Saturday, October 06, 2012

Must do before my 2013 birthday

Birthday "to do" list - must do before September 2013 ends
(Update: 9/28/13 - I managed to check off 8 of these - that's half of them - not bad.
Second Update:  I got to check a few more checked off in 2015/2016.)


2012 Birthday dinner at The River


I am a "list" person - I love lists. It's the way I stay organized. 
If I have a list, I can cross things off as I get them done. 
I have lists for everything - groceries, chores, things to do, things to try, song lists, project lists, book lists, assignment lists.... on and on it goes. I also have an "unrealistic but dream about it" list.
I am celebrating a new year of life - and as such - it's time for some new lists - what I would like to accomplish this year - professionally, personally, for fun and for family. 
I keep journals - so a lot of it is hand written in my journals. Last year's list included taking a helicopter ride - and I did it! Yep. A very happy birthday to me. Just for fun - I'm adding my 'simple and fun' list here. This is what I will do before my 2013 birthday:



1. Zipline - scheduled to do but it rained, so I get to pass it to the next year.
2. Drive a tractor - um.....ooops, friend offered his tractor but I was too busy.
3. Milk a cow - check! 
4. Ride a mechanical bull - um....nope, didn't do this one. I got scared.
5. Sleep under the stars - check!
6. Catch my second fish - check! 
7. Camp - still have never done this. 
8. Explore a cave - check!
9. Hike Montana de Oro - nope.
10. Spend a weekend in a cabin - check! (Finally - Camp Nelson - 7/16  and Dunsmuir - 716 )
11. Revisit Horse creek - check!
12. Stand under a waterfall - check! check! check! check! -- stood under several of them.
13. Ride a horse for the first time - not yet.
14. Take another cruise - check, check!  4 in 2014, 2 in 2015
15. Go rollerskating - went ice skating, close enough, so - check! 
16. Arizona - Grand Canyon, Sonora, Winslow, Bisbee, Douglas - research for my novel! - went, did research on a couple of them but not all those places  but close enough, so - check!

Not totally unrealistic. Can't wait to get started on my list. I am so ready to start marking these off.....

Thursday, October 04, 2012

Don't shoot the messenger


A few weeks ago I was the victim of ugly. The strange thing is, I had no idea what was really going on.

It was National Suicide Prevention Week and I was writing about it. A casual friend called me and said someone she knew had died by suicide and - if it could help someone - his daughter was willing to share how it had affected her.

In journalism, we don't cover suicides -- unless it is done in a public place (hanging at the park) or by a local figurehead.

But because it was NSPW and because technically they called me, I decided to use the opportunity to kick off my story.

After speaking with the teen daughter and teen son, and their mother, I had a little info to add to the story. It wasn't much as the children didn't say a whole lot but the wife, or ex-wife in this case, said a few nice things. I mean, I've written quite a few "Life Stories" -- stories of people who have died -- and never would I ever write something derogatory about the person who died. Had anything bad been sad, I would not write it. Not under these circumstances.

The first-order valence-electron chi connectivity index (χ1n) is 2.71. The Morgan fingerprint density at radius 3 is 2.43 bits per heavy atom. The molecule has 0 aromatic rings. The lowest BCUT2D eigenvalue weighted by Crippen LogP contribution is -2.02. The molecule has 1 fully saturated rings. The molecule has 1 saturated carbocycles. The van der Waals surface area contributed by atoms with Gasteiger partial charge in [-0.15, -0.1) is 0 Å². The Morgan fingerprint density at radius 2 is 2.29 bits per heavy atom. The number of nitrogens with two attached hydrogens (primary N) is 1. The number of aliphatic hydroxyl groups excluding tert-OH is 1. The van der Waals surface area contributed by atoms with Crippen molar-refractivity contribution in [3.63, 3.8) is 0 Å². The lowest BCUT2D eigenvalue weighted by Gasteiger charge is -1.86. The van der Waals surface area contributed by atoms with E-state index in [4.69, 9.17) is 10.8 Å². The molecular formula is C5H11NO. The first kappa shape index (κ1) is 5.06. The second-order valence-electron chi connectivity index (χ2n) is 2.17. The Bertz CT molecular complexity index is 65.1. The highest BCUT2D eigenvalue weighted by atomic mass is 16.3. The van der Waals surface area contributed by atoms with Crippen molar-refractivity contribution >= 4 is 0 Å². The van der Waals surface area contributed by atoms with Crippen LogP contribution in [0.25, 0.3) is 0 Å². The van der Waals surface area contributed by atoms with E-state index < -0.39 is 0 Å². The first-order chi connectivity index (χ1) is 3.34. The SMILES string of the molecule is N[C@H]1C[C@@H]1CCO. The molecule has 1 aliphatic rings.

Overall, I thought it went pretty smooth.

Was I ever wrong! Apparently the children and ex wife were not liked by the man's friends.

The story ran on the day of the man's funeral. My phone started ringing and people started yelling at me.
Over the next couple of days I received ugly texts, phone call messages at work and on my cell, and at my work email. I was also defriended by a few people. One person went as far as telling me she can only wish one of my own children would die so that I would know what it was like to be betrayed - or something to that affect. Ugly - ugly - ugly. I felt like I was being bullied and stabbed in so many ways.

As a journalist, it comes with the territory. I've had people upset over things written. That's fine. No big deal. Actually, most of the time - people love me and love what I've written. But this was definitely not just not liking what I wrote but hatred towards me - to the point of wishing me bad.

I can see being hurt because you care for a deceased friend so much. I can only hope to have friends who care that much. BUT - that does not give a person a right to bully or threaten another.

One friend of mine was deeply, deeply hurt and she cried and told me she loved me but hated what I wrote - it hurt me to know I had unwillingly hurt her.

But I did nothing wrong. If anything, I thought the story was good for the children involved - one last gift for them. 

But there was so much ugly, I won't even go into the details of it.

I did reach out to a colleague - a former editor I love, admire and respect - and she suggested I write about it. Not for the newspaper, but for myself. So I did just that. I wrote about it in my journal. She also suggested, if possible, take a day off.

And I did. I surrounded myself with love - my children - and took that next Wednesday as a day off and went to the coast.

Things looked better Thursday.

Honestly, before that story - I never knew the family. And like I said, I was approached - that is why I included the personal aspect in the story. And honestly, during this time - I prayed for his two kids. Because if I, as the writer, was being treated so bad - I can only imagine what they were being treated like.